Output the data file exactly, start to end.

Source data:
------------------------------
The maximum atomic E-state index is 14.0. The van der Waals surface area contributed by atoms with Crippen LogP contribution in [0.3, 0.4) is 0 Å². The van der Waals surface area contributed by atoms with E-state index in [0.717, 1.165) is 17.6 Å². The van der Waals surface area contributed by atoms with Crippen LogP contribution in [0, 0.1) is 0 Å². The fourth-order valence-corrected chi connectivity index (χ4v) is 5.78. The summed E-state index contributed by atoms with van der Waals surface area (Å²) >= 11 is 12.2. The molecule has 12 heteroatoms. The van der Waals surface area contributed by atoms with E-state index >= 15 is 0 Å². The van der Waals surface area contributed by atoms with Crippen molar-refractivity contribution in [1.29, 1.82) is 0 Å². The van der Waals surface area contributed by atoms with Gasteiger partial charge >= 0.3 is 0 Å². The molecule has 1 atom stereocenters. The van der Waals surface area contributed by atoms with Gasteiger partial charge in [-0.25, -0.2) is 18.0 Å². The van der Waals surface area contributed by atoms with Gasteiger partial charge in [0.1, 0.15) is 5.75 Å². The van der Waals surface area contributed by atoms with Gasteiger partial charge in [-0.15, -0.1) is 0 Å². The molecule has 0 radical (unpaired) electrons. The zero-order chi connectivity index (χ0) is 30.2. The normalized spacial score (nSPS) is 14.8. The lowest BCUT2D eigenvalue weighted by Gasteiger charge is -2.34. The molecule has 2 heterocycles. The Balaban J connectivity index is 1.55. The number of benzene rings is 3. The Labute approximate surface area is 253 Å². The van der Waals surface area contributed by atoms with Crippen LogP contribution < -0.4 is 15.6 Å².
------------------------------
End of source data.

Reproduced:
The maximum atomic E-state index is 14.0. The van der Waals surface area contributed by atoms with Crippen LogP contribution in [0.3, 0.4) is 0 Å². The van der Waals surface area contributed by atoms with E-state index in [0.717, 1.165) is 17.6 Å². The van der Waals surface area contributed by atoms with Crippen LogP contribution in [0, 0.1) is 0 Å². The fourth-order valence-corrected chi connectivity index (χ4v) is 5.78. The summed E-state index contributed by atoms with van der Waals surface area (Å²) >= 11 is 12.2. The molecule has 12 heteroatoms. The van der Waals surface area contributed by atoms with E-state index >= 15 is 0 Å². The van der Waals surface area contributed by atoms with Crippen molar-refractivity contribution in [1.29, 1.82) is 0 Å². The van der Waals surface area contributed by atoms with Gasteiger partial charge >= 0.3 is 0 Å². The molecule has 1 atom stereocenters. The van der Waals surface area contributed by atoms with Gasteiger partial charge in [-0.25, -0.2) is 18.0 Å². The van der Waals surface area contributed by atoms with Gasteiger partial charge in [0.1, 0.15) is 5.75 Å². The van der Waals surface area contributed by atoms with Gasteiger partial charge in [-0.15, -0.1) is 0 Å². The molecule has 0 radical (unpaired) electrons. The zero-order chi connectivity index (χ0) is 30.2. The normalized spacial score (nSPS) is 14.8. The lowest BCUT2D eigenvalue weighted by Gasteiger charge is -2.34. The molecule has 2 heterocycles. The Balaban J connectivity index is 1.55. The number of benzene rings is 3. The Labute approximate surface area is 253 Å². The van der Waals surface area contributed by atoms with Crippen LogP contribution < -0.4 is 15.6 Å².